February 1, 2023
More than 50% of Brazil's exports are primary products |  Economie

More than 50% of Brazil’s exports are primary products | Economie

Brazilian exports are increasingly dependent on items such as soybeans, iron ore and oil. Today, basic products already account for more than half of the basket of everything the country sells abroad.

Between January and November this year, a survey conducted by the Center for Foreign Trade Studies (Funcex) showed that Exports of basic products accounted for 51% of the total.

Since at least 2010, this category of products has not been of much importance in the Brazilian export agenda. In 2020, for example, Basics finished the year with a 48% share.

Watch the evolution in the graph:

In absolute terms, Brazilian exports totaled R$256 million in the first 11 months of this year, while sales of core products reached R$131.4 million, according to Funcex.

There are two main factors that explain the dominance of core products on the export agenda:

  • Commodity prices are rising. With the recovery of the world economy after overcoming the worst phase of the epidemic, the prices of basic products rose, which boosted the value of exports;
  • a The industry is still showing difficulty in competing internationally, causing manufactured products to lose their share of the export basket during the past few years.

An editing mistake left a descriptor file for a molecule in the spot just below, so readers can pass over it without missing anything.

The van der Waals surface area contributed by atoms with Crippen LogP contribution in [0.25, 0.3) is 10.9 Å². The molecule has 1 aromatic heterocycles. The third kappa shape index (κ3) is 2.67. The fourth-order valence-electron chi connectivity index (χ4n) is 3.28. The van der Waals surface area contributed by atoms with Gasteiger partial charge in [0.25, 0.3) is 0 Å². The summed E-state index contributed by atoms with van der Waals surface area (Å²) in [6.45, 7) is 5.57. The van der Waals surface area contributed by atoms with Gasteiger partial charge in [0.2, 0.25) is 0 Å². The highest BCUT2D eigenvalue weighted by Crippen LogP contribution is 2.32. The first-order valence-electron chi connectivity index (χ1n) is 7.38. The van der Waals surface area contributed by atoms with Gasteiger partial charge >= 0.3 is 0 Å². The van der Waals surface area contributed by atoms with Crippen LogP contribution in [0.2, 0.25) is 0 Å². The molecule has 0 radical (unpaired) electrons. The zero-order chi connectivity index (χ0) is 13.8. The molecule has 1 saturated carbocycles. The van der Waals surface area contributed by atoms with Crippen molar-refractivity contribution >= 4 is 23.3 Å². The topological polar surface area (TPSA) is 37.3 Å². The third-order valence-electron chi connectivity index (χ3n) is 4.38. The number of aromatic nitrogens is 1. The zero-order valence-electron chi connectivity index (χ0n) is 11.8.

This year, international commodity prices helped the country this year due to the mismatch between global demand and supply, which contributed to an increase in the share of primary products in Brazil’s exports,” says Diane Santos, an economist at Funcex in charge of the survey.

In the case of industry, what impedes the improvement of exports is the so-called cost of Brazil – the old problems involving logistical costs, tax bureaucracy, for example, and the robbery of the national product’s competitiveness in competition with other countries. This year, the sale of manufactured products represents only 21% of the total.

“Manufactured exports are hampered by the famous Brazilian cost,” says Jose Augusto de Castro, president of the Brazilian External Trade Association (AEB). “Structural reforms are essential for Brazil to be able to reduce the cost of exports.”

And what do you expect from the future?

In 2022, commodity prices are supposed to fall given the global economy is on its way to growing less, but basic products will continue to dominate the country’s export agenda.

Among the main products sold by Brazil, the Association for Foreign Trade (AEB) estimates that export earnings from iron ore and crude oil should show a decline of 33.7% (to $29.7 billion) and 19,7% (to $23.4 billion), on the straight.

Cereals from soybeans are expected to grow 18% to US$45 billion.

“The trend is falling commodity prices around the world and this directly affects Brazil,” Castro says.

With core products declining, AEB estimates that exports for next year should reach $262.379 billion, down 4.7% from expectations for this year ($275.316 billion).

According to the association, the balance should increase from 57.222 billion dollars to 34.524 billion dollars.

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